As for PET, or type 1 plastics, they are the easiest to recycle.  Once PET has been processed by the recycling center, it can be turned into:

  • Filling for sleeping bags

  • Filling for lifejackets

  • Filling for winter coats

  • Construction of bean bags

  • Car bumpers

  • Rope

  • Combs

  • Tennis ball felt

  • Furniture

  • Other plastic bottles

The list goes on and on, but through enforcing a recycling program, a business can take their plastic waste and put it back into the market, which is cost-efficient in many ways.  First of all, prices stay down when plastics are recycled. If plastics had to be created from scratch all of the time, the cost of creating that plastic would be more than reusing plastic.

Tips / Do’s and Don’ts of Recycling PET-Type 1 Plastics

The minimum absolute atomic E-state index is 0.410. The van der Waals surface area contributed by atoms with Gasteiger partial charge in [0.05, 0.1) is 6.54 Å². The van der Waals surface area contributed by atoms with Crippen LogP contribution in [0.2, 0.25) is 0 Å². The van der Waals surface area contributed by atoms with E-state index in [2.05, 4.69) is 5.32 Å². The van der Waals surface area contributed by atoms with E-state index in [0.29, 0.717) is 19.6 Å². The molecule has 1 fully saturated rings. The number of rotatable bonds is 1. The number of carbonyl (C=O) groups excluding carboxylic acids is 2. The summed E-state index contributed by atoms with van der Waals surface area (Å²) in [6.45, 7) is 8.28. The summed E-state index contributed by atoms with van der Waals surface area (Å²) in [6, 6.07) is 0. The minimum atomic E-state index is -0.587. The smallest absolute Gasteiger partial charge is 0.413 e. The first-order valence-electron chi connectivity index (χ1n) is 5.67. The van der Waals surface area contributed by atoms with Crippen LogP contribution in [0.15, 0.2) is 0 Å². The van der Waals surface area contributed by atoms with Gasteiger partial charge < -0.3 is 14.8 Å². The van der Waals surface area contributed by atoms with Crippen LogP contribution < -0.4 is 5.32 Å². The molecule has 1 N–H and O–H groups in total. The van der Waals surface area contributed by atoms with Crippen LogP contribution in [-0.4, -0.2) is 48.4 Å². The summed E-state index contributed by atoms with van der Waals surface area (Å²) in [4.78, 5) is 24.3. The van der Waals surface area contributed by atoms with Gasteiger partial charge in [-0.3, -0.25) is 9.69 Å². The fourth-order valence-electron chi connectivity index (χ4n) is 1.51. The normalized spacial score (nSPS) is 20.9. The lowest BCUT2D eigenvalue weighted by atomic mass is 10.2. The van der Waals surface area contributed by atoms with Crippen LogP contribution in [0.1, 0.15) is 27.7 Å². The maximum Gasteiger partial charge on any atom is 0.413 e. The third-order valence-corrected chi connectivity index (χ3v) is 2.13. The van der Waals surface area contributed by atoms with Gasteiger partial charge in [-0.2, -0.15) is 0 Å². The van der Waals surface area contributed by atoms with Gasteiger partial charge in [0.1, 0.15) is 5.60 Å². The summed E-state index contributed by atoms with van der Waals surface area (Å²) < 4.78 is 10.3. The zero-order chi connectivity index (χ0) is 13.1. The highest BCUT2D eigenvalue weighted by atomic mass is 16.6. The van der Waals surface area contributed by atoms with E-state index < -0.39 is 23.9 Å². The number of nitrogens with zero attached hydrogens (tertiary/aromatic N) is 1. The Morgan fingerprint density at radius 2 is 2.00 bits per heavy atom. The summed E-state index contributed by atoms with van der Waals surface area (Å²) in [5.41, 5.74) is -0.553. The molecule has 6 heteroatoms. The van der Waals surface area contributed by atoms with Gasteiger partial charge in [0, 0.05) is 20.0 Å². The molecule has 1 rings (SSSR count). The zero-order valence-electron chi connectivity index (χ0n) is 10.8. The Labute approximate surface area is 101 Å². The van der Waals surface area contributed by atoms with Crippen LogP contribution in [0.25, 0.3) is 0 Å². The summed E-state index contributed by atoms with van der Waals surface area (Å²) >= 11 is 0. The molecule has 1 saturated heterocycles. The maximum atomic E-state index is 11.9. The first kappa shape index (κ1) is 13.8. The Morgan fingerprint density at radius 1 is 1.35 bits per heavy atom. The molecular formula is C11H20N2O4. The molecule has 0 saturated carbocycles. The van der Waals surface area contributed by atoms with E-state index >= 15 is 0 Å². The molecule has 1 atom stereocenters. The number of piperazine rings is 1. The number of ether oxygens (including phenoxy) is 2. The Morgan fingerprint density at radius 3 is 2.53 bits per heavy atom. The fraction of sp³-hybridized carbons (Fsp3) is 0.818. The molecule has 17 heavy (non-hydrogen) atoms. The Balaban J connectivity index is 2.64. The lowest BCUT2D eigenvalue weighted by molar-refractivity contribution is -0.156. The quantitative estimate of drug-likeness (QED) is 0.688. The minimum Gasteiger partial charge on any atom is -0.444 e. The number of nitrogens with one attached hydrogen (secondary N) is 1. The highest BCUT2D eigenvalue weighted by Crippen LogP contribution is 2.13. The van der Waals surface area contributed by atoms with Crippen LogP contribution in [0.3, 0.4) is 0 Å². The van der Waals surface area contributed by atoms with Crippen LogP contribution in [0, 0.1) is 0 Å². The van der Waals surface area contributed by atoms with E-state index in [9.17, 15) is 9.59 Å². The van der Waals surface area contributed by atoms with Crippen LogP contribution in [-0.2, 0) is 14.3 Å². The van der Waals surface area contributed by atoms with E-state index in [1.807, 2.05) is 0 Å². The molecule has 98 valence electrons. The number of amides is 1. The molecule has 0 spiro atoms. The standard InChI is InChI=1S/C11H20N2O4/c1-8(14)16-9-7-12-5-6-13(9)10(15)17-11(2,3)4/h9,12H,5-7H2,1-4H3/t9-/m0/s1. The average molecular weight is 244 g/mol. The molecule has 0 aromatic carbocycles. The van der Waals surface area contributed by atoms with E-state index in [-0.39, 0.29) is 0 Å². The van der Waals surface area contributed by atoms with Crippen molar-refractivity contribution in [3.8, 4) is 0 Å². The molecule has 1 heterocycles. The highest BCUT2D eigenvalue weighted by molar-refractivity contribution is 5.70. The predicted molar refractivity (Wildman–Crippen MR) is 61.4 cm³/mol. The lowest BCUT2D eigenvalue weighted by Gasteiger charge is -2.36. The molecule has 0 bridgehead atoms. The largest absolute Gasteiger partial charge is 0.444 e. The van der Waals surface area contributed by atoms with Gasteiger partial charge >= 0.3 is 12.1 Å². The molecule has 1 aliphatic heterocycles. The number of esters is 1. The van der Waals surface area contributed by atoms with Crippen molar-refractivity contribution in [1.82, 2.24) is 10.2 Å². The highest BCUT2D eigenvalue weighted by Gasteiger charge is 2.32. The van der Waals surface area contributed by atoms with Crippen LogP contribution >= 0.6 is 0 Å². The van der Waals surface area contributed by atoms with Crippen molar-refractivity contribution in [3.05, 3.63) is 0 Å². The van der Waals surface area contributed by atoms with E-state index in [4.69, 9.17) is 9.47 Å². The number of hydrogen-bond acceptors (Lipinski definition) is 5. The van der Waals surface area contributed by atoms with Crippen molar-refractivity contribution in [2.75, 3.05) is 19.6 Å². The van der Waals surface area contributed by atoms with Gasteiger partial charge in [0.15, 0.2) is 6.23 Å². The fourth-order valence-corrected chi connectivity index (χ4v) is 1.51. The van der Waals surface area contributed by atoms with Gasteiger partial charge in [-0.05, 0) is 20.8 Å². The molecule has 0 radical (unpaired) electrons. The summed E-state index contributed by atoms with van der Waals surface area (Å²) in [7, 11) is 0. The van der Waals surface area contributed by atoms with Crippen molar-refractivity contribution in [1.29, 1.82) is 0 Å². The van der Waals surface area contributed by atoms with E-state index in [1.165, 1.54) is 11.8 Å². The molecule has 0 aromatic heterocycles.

• Don’t look at your recycling bin as a second trash can thinking all the recyclables will be sorted at the distribution center. There is a good chance that if you toss something in a recycling bin that isn’t recycled by that particular distribution center, it will end up in the trash rather than being recycled as it should be.

  • Remove lids and labels. The plastic lids on soda bottles are made from a different plastic than the bottle, therefore they cannot be recycled along with the plastic bottles. It is also a good idea to remove them so this process does not have to be done at the recycling depot. The labels you remove can be put in with your paper recycling. Again, by removing the labels this is one less step the staff at the recycling center has to do which will make processing the items faster.

  • Rinse your containers. Chances are that unless your type 1 bottle contained water, it has left a sugary or sticky remnant behind. Having sticky containers lying around can lead to unwanted visitors such as ants, as well as having a dirty trash bin. If you do mix your bottles and paper recyclables in the same recycling bin, you risk contaminating the paper by the non-water liquid which will make your paper unrecyclable.